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First Greece and now Spain open their beaches to the public where “drone patrols” play an important role

Spain’s beaches officially re-opened to the public at the weekend amid urgent warnings of social distancing and “observing common-sense”, reports thesun.co.uk.

Two of the country’s most popular areas, Sanxenxo and Pontevedra, are using “drone patrols” to watch over their beaches and send real-time updates of film and information to screens in control rooms for inspectors to check. The Spanish Ministry of Health has issued guidelines which include keeping apart when in the water.

It also recommends umbrellas should be at least 12ft apart and for all sand, railings etc. to be extensively disinfected. Many councils have taken their own steps by roping off squares for sunbathers using bollards, tape or markers in the sand. Some beaches have even introduced appointment systems or time limits, whilst In Arona the use of balls, spades and mats are prohibited.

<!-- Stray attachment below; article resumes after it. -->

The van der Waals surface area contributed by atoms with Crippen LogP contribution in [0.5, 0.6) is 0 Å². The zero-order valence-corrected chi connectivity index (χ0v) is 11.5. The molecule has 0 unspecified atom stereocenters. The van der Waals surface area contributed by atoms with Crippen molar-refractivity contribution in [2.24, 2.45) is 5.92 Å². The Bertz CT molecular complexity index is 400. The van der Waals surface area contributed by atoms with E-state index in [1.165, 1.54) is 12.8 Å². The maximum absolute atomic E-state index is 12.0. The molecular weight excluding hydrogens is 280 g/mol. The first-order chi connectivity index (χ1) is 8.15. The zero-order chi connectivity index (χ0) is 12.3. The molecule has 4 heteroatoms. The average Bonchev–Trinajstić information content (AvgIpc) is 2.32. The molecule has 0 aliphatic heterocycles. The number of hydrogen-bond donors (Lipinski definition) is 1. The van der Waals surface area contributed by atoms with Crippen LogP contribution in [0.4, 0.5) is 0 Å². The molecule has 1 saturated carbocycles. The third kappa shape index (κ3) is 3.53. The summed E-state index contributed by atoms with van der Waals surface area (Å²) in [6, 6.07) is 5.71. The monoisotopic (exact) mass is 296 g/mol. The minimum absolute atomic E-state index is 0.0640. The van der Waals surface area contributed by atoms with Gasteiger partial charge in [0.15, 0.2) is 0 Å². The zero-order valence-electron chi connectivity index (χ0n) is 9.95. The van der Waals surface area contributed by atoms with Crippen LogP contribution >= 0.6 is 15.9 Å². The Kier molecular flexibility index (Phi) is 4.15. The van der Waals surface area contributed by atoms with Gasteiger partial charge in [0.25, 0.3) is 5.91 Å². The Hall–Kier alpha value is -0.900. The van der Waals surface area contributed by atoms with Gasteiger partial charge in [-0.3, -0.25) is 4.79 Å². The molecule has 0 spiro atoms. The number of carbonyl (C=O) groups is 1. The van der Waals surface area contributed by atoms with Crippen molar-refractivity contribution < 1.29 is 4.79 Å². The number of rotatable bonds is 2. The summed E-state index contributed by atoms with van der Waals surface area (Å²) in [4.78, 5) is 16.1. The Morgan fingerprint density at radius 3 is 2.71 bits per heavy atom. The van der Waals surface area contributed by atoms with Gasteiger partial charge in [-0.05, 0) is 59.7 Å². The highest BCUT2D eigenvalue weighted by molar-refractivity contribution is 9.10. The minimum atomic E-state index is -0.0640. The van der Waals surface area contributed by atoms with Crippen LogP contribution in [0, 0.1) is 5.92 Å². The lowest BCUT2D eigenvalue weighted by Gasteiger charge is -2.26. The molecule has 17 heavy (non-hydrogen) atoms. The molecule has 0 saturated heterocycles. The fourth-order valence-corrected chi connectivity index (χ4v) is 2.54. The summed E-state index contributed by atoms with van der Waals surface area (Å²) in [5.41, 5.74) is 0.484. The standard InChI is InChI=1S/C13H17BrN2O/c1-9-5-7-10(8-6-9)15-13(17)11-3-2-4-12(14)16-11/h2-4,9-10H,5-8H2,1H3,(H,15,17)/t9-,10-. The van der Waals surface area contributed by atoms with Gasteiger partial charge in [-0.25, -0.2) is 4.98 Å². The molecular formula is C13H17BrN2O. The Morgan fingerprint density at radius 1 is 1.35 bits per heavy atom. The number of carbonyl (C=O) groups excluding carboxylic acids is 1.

In Adeje, the biggest hotspot for Brits, the local council is to stagger the opening of its beaches this week. Initially, sunbeds will be withdrawn and there is a ban on smoking, the use of showers, pets, major picnics and the use of walkways. The council is recommending that people only use the beach for “two to three hours”.

Most people visiting will be wearing masks as the government says these are compulsory in public when social distancing cannot be guaranteed.

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